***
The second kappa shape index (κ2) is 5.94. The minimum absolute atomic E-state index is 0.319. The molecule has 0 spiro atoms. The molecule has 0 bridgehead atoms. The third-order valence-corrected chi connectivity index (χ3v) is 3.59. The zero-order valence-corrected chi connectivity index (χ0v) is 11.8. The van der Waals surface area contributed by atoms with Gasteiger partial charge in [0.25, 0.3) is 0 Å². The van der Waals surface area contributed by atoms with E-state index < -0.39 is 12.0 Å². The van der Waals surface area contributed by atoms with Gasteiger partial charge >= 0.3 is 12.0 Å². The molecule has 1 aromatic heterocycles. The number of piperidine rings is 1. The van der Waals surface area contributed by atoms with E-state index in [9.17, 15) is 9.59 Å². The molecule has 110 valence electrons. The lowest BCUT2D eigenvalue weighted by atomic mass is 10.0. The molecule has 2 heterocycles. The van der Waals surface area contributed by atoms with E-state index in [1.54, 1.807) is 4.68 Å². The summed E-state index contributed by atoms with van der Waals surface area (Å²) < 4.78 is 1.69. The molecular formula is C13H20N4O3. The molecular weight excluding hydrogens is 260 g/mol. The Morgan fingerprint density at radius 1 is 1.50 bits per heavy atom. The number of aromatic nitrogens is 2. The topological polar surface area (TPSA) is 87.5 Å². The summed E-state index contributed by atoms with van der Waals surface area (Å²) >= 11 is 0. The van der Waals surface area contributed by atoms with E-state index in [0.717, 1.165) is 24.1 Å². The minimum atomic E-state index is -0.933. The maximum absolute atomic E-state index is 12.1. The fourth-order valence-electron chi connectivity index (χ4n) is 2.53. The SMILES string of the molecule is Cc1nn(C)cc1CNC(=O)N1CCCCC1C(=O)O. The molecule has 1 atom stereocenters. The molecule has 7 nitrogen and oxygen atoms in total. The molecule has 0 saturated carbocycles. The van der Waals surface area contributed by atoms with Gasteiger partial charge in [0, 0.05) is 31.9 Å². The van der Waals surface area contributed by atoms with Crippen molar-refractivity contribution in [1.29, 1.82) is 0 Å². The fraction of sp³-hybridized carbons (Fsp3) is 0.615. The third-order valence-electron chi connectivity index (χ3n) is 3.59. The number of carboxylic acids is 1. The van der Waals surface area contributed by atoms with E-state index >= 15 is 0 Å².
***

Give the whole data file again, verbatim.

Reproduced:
The second kappa shape index (κ2) is 5.94. The minimum absolute atomic E-state index is 0.319. The molecule has 0 spiro atoms. The molecule has 0 bridgehead atoms. The third-order valence-corrected chi connectivity index (χ3v) is 3.59. The zero-order valence-corrected chi connectivity index (χ0v) is 11.8. The van der Waals surface area contributed by atoms with Gasteiger partial charge in [0.25, 0.3) is 0 Å². The van der Waals surface area contributed by atoms with E-state index < -0.39 is 12.0 Å². The van der Waals surface area contributed by atoms with Gasteiger partial charge >= 0.3 is 12.0 Å². The molecule has 1 aromatic heterocycles. The number of piperidine rings is 1. The van der Waals surface area contributed by atoms with E-state index in [9.17, 15) is 9.59 Å². The molecule has 110 valence electrons. The lowest BCUT2D eigenvalue weighted by atomic mass is 10.0. The molecule has 2 heterocycles. The van der Waals surface area contributed by atoms with E-state index in [1.54, 1.807) is 4.68 Å². The summed E-state index contributed by atoms with van der Waals surface area (Å²) < 4.78 is 1.69. The molecular formula is C13H20N4O3. The molecular weight excluding hydrogens is 260 g/mol. The Morgan fingerprint density at radius 1 is 1.50 bits per heavy atom. The number of aromatic nitrogens is 2. The topological polar surface area (TPSA) is 87.5 Å². The summed E-state index contributed by atoms with van der Waals surface area (Å²) >= 11 is 0. The van der Waals surface area contributed by atoms with E-state index in [0.717, 1.165) is 24.1 Å². The minimum atomic E-state index is -0.933. The maximum absolute atomic E-state index is 12.1. The fourth-order valence-electron chi connectivity index (χ4n) is 2.53. The SMILES string of the molecule is Cc1nn(C)cc1CNC(=O)N1CCCCC1C(=O)O. The molecule has 1 atom stereocenters. The molecule has 7 nitrogen and oxygen atoms in total. The molecule has 0 saturated carbocycles. The van der Waals surface area contributed by atoms with Gasteiger partial charge in [0, 0.05) is 31.9 Å². The van der Waals surface area contributed by atoms with Crippen molar-refractivity contribution in [1.29, 1.82) is 0 Å². The fraction of sp³-hybridized carbons (Fsp3) is 0.615. The third-order valence-electron chi connectivity index (χ3n) is 3.59. The number of carboxylic acids is 1. The van der Waals surface area contributed by atoms with E-state index >= 15 is 0 Å².